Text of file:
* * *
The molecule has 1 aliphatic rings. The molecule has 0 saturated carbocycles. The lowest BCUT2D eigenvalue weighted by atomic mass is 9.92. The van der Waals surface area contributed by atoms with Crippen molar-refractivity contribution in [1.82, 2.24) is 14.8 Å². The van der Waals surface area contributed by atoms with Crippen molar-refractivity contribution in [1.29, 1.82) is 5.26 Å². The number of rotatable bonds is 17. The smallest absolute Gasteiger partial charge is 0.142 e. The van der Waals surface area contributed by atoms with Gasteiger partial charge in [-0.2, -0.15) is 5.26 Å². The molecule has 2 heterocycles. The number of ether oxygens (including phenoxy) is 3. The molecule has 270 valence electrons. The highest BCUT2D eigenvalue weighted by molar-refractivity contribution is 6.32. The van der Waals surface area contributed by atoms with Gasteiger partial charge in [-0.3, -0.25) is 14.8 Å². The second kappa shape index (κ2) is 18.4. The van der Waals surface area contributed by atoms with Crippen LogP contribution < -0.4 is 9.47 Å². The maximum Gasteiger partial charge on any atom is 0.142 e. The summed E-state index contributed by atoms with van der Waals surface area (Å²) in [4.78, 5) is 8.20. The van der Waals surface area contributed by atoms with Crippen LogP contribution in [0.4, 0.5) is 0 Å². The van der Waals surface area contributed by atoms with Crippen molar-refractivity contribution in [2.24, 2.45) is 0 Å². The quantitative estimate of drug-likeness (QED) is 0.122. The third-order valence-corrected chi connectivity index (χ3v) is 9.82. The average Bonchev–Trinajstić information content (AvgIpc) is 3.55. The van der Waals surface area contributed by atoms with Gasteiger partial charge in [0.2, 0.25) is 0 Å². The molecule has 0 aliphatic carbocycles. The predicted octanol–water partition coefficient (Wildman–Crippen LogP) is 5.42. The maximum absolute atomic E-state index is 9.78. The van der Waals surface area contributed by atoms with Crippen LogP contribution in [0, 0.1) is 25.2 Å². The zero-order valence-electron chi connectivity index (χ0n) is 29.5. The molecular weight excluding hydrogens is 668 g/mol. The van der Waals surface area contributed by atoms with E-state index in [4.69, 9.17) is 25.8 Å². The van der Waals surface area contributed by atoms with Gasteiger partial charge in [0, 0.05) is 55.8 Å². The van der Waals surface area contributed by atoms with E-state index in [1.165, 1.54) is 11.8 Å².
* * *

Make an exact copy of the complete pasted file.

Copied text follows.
The molecule has 1 aliphatic rings. The molecule has 0 saturated carbocycles. The lowest BCUT2D eigenvalue weighted by atomic mass is 9.92. The van der Waals surface area contributed by atoms with Crippen molar-refractivity contribution in [1.82, 2.24) is 14.8 Å². The van der Waals surface area contributed by atoms with Crippen molar-refractivity contribution in [1.29, 1.82) is 5.26 Å². The number of rotatable bonds is 17. The smallest absolute Gasteiger partial charge is 0.142 e. The van der Waals surface area contributed by atoms with Gasteiger partial charge in [-0.2, -0.15) is 5.26 Å². The molecule has 2 heterocycles. The number of ether oxygens (including phenoxy) is 3. The molecule has 270 valence electrons. The highest BCUT2D eigenvalue weighted by molar-refractivity contribution is 6.32. The van der Waals surface area contributed by atoms with Gasteiger partial charge in [-0.3, -0.25) is 14.8 Å². The second kappa shape index (κ2) is 18.4. The van der Waals surface area contributed by atoms with Crippen LogP contribution < -0.4 is 9.47 Å². The maximum Gasteiger partial charge on any atom is 0.142 e. The summed E-state index contributed by atoms with van der Waals surface area (Å²) in [4.78, 5) is 8.20. The van der Waals surface area contributed by atoms with Crippen LogP contribution in [0.4, 0.5) is 0 Å². The van der Waals surface area contributed by atoms with Crippen molar-refractivity contribution in [2.24, 2.45) is 0 Å². The quantitative estimate of drug-likeness (QED) is 0.122. The third-order valence-corrected chi connectivity index (χ3v) is 9.82. The average Bonchev–Trinajstić information content (AvgIpc) is 3.55. The van der Waals surface area contributed by atoms with Gasteiger partial charge in [0.2, 0.25) is 0 Å². The molecule has 0 aliphatic carbocycles. The predicted octanol–water partition coefficient (Wildman–Crippen LogP) is 5.42. The maximum absolute atomic E-state index is 9.78. The van der Waals surface area contributed by atoms with Crippen LogP contribution in [0, 0.1) is 25.2 Å². The zero-order valence-electron chi connectivity index (χ0n) is 29.5. The molecular weight excluding hydrogens is 668 g/mol. The van der Waals surface area contributed by atoms with E-state index in [4.69, 9.17) is 25.8 Å². The van der Waals surface area contributed by atoms with Gasteiger partial charge in [0, 0.05) is 55.8 Å². The van der Waals surface area contributed by atoms with E-state index in [1.165, 1.54) is 11.8 Å².